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You’re already familiar with brands, whether you know it or not. As a denizen of the Information Age, you’re bombarded by them every day, and there’s little chance of avoiding them. (Even if you’re hiding in a shack in the mountains, you’re still on the internet, so you’re not exempt!) We are exposed to thousands of advertisements daily.

A brand is a combination of names, terms, symbols, and design aspects that are used to identify a company, product, or service. The term brand identity is very apt, as a company’s brand is like their face, handshake, and bio all rolled into a singular set of images and text. And the purpose of brand fits right into that metaphor; a company uses branding to become the consumer’s “friend.” The business or product’s goal is to be easily recognized, understood, and related to by their target market.

This is why branding is far more complex than just business cards and letterheads. Brands are a way for something “lifeless” like an organization or product to take on a personality. Brands have values and ideals, likes and dislikes. Those qualities are generally what the public identify with brand – and that association can be very rewarding for the company that pulls it off. Just look at what Steve Jobs did for Apple by rebranding their image (hint: he pulled them off the brink of going belly-up) and you’ll see the limitless power of brand identity.

Along with Apple, companies like Amazon.com and Coca-Cola boast immediate brand recognition. Companies such as these have spent millions of dollars creating and developing their brand identities, and their immense success shows the fruits of that labor. Brands help a company to stand out for their unique qualities, and this gives them an advantage.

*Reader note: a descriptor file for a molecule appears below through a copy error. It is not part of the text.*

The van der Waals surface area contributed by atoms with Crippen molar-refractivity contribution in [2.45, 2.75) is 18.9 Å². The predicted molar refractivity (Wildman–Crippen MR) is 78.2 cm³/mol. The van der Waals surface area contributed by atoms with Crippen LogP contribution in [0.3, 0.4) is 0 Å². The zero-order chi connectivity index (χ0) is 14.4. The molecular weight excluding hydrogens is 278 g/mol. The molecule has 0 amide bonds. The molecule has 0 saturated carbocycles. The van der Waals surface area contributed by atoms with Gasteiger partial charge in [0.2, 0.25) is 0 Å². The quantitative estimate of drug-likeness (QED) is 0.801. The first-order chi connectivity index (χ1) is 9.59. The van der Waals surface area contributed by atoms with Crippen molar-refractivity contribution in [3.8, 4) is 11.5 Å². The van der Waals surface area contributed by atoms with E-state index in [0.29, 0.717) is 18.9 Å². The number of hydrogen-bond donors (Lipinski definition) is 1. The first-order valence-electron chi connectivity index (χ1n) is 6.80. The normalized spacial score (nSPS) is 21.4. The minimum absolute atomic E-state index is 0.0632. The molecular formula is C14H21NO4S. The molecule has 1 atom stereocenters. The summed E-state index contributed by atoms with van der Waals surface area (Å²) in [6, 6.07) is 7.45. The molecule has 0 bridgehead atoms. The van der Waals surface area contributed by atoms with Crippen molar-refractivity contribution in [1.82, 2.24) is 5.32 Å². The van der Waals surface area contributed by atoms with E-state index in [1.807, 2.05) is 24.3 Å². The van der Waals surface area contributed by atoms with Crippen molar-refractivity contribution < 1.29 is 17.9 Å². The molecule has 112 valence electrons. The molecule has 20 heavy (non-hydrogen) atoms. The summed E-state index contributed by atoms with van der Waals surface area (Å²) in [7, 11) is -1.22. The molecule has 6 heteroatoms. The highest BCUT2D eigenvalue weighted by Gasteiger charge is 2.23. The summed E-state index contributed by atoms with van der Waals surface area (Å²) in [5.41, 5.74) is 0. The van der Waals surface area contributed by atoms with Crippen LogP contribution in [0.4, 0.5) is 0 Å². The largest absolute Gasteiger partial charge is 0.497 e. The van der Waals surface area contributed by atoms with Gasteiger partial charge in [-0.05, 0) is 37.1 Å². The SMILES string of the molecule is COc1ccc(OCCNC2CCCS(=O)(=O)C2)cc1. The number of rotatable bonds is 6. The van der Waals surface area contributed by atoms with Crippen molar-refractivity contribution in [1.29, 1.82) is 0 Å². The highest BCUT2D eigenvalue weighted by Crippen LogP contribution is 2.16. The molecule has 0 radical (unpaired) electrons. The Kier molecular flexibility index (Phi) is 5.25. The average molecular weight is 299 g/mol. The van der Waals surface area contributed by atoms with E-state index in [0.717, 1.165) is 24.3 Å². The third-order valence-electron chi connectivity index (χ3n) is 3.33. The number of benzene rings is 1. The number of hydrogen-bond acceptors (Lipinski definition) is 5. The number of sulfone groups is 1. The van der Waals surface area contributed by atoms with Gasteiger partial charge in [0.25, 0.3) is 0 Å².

Even individuals have begun to see the benefits of branding. In many industries, simple resumes have given way to branded websites with value statements and character. Talented people are marketing themselves as a brand, not just a person, and they’re leveraging it to great advantage. Brands have followings – often very loyal followings – and they generally make their thoughts and beliefs fairly public. There are even paid gurus that will help people build their personal brand in hopes of standing out from the crowd and securing more fans or a better job.

And what about individuals who aren’t out to sell themselves? By and large, the average consumer is every bit as involved in the branding revolution. People have a tendency to affiliate themselves with groups, organizations, clubs or other entities that share similar beliefs or values with their own. People join communities centered around a beloved product, a favorite hobby or a charity that they support – and in doing so, they become part of branded communities.

Let’s consider hockey fans as an example. The hockey community is strong, and many of the players, fans, and supporters will be involved for life. But where do such people communicate and share their love of the sport when they’re not at the rink? You’d likely find them congregating on popular social media networks like Facebook, but that’s probably going to change.

You see, social media networks are pretty unorganized. They’re built as one-size-fits-all communities that serve as many people as possible. In other words, networks like Facebook are about quantity, not quality, of social interactions and user experiences.

What happens next will be more organized, more specific, and more fulfilling for the user. We’re on the verge of a branded community movement, and it will change much of how people interact both online and in the outside world. This isn’t just speculation; branded communities which cater to a specific type of user are already on the rise.

These online branded communities can generally be found on retailer websites (think Harley Davidson) or sports franchise websites (look at the Tampa Bay Buccaneers’ new RED Women’s Movement page) and bring together users with common interests and values. The result is a community that has more cohesion, more purpose, and greater loyalty than any Facebook group can boast.

What branded communities would you like to see and would you be more engaged in a community with shared interests?

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